Volkswagen Amarok (2017)

Our Rating: 4/5


  • Car-like handling
  • Decent load area
  • Great build quality


  • Not cheap to run
  • Not easy to park (even with ParkPilot)
  • Vehicle size

Volkswagen Amarok offers solid car-like quality

While many pick-up and van makers will claim that their vehicles offer car-like handling, few really do live up to expectations, but the Volkswagen Amarok does deliver on that front. It’s competing in a tough segment and sets itself apart as a premium offering and for the money buyers get a solid build quality and a stylish new look. The interior has the feel of a VW Tiguan and with its nimble handling and good grip on slippery surfaces, it’s a great pick-up for many reasons.  However, it’s not quite as sure-footed as some SUV’s are and potential owners should be aware of this before buying.


Reasons to buy

With prices starting at £32,493 it’s not the cheapest pick-up available and there are better value vans – but, and this is a big but, the Amarok is stylish and offers great handling. It’s an all-round impressive offering.

If you like the Volkswagen Amarok then take a look at the Toyota Hilux, Mitsubishi L200 and the Nissan Navara.

Running Costs

Boosting the engine size to a 3.0 litre V6 for the 2017 model means drivers will enjoy economy of around 36 mpg with emissions of around 203g/km. It’s a great performer and will power the pick-up from 0 to 62 mph in eight seconds, with the engine producing 237 bhp and coupled to the eight-speed automatic transmission.

The VW Amarok has a variety of servicing packages to keep costs low and owners can pay a monthly fee to cover the service and/or maintenance. There’s also a three years’ or 100,000 miles warranty – which can be extended.

Load Space

One of the best things about the Volkswagen Amarok is its ability to take a full load up a 45° incline and also deal with ramp and departure angles easily as well. The load bed is just 1.5 m long and 1.6 m wide which equates to 2.5 cubic metres and most models come with a lashing ring in each corner for securing the loads.

This means the load bed is large enough to accommodate a neuropathic and is also durable plastic finish to help protect the bed itself. Options include a range of covers for the rear area including lockable tonneau covers.

However, the Amarok will carry a payload of 1 tonne and towing capacity has been increased to 4.5 tonnes.

Technology & Safety

The Volkswagen Amarok only has the double cab as a choice and it’s packed with technology and gadgets. Safety kit includes the firm’s award-winning automatic post-collision braking system, rear-view camera, ParkPilot to help drivers park and electronic stabilisation though many owners will also come to enjoy the car’s hill start assist function when it’s necessary.


Volkswagen has rather gone against the grain by upgrading its 2.0 litre diesel engine and for the new model there is a 3.0 litre V6 TDI unit which impresses. Indeed, it’s the only six-cylinder engine in the segment and there are three power outputs, the 221 bhp offers lots of performance and with 550Nm of torque, there’s plenty of pulling power as well, even from low revs so the new model is much better at pulling than the model it replaces. This particular engine will return 37 mpg with emissions of 199g/km. All of the engines sound quiet, even when pressed into high-speed action, and there’s plenty of poke when accelerating. The eight-speed automatic transmission is a smooth and quick changer to help deliver an impressive ride.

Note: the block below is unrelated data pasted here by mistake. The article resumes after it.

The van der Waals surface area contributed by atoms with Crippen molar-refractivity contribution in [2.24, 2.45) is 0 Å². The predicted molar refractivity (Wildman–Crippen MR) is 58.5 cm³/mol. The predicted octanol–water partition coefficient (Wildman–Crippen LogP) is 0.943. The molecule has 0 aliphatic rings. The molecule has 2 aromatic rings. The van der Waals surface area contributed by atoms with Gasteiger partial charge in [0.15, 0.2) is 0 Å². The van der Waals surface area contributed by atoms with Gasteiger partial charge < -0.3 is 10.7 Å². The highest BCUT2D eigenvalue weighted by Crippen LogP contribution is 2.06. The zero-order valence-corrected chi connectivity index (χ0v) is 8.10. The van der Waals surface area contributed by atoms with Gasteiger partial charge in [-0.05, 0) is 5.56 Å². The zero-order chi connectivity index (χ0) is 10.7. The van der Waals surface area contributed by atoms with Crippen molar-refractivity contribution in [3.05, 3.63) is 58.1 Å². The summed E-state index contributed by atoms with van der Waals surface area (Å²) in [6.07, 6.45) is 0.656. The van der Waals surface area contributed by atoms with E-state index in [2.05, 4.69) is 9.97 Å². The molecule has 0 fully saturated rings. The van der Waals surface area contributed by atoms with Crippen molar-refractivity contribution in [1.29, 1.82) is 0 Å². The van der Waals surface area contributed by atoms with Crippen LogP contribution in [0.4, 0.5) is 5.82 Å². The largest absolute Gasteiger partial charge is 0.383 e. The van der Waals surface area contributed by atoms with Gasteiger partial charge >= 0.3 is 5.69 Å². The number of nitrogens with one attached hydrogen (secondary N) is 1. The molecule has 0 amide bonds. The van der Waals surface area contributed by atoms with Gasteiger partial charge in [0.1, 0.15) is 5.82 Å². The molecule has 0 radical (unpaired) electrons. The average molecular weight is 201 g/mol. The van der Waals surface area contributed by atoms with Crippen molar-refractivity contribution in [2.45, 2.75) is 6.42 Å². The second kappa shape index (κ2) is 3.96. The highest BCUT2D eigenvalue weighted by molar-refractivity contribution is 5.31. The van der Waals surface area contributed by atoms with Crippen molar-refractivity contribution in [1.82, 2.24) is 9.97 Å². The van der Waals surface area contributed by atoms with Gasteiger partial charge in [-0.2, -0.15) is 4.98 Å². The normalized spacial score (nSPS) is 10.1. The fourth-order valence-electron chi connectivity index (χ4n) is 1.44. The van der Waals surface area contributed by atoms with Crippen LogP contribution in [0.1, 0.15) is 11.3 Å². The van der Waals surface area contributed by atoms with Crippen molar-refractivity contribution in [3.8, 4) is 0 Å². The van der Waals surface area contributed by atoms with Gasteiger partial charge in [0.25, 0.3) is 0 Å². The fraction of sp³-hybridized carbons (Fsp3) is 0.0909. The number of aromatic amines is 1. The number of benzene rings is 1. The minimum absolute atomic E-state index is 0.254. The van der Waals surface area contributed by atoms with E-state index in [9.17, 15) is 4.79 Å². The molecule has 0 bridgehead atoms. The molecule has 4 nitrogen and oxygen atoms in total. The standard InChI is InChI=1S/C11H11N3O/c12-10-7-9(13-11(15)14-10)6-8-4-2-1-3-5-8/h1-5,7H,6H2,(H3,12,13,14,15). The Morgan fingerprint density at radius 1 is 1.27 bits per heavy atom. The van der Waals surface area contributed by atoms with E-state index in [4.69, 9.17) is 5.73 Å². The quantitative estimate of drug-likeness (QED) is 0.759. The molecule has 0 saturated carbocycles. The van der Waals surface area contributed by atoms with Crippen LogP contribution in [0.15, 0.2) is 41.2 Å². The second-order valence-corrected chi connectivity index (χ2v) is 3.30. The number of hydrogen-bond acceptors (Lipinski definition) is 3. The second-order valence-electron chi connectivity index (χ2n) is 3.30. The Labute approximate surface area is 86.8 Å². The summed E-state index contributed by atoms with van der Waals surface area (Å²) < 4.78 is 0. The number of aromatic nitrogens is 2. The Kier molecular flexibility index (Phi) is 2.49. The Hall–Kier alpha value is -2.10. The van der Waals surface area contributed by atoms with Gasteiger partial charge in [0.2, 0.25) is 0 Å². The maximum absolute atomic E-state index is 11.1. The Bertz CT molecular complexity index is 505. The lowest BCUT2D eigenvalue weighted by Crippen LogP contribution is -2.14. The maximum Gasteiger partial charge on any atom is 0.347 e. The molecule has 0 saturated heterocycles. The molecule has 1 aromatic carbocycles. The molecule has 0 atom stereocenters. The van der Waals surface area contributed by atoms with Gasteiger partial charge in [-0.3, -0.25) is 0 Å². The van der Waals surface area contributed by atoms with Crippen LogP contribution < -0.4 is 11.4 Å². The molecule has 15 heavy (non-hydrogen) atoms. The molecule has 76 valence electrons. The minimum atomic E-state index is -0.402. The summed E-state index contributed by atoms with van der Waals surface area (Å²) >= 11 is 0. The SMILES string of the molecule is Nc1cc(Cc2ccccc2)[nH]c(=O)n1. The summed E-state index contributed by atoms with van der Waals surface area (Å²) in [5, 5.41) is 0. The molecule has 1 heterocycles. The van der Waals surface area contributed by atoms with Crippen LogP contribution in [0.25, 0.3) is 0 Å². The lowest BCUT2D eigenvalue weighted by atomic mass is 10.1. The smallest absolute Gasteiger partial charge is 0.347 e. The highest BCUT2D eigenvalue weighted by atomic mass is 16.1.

Behind the wheel, there’s no doubt that this is a great pick-up that delivers car-like handling, and this isn’t just an idle boast from Volkswagen, though at high speeds the rear end bounce is noticeable when the load bay is empty.

For those who need the extra traction, there’s an easy gear selection for offloading but the hill descent control will deal with most of the issues and the all-wheel drive system is excellent over slippery and rough surfaces.

There’s no doubt many drivers will opt for the Volkswagen Amarok as a lifestyle vehicle and while it’s great to drive on rutted country lanes and steep inclines, it’s also surprisingly refined and nice to drive on roads as well. The suspension delivers a comfortable ride and the steering offers good feedback.

There is a a lot to be said for the height of the car, it’s nearly 2 metres tall and the high ground clearance makes going off-road much easier, it’s also good for wading through water at depths of up to 500 mm; which could be a boon for those who live in areas that flood regularly.


The Volkswagen Amarok is being pitched as a premium offering, hence the price tag, so potential buyers should be looking forward to lots of equipment. In this instance, VW does not disappoint though the entry level model is rather sparse for the money. The interior is impressive and it’s an all-new design, including the dashboard fascia and the seats are comfortable for long journeys. The cabin is a much more comfortable place to spend a long time in than many of its rivals, particularly the Toyota Hilux.

Among the equipment list is Bluetooth connectivity, air conditioning, electric windows, alloy wheels and a 12v socket. There’s also the firm’s infotainment touchscreen system which links up with Apple Car Play, for instance, and DAB radio.

Other models come with bigger alloy wheels, a trip computer, chrome detailing and climate control, the top spec model, the Highline, has more luxury touches including heated leather seats and privacy glass.

The options list includes rear and front parking sensors, which are highly recommended to help with parking, and a multifunction leather steering wheel on the top models.

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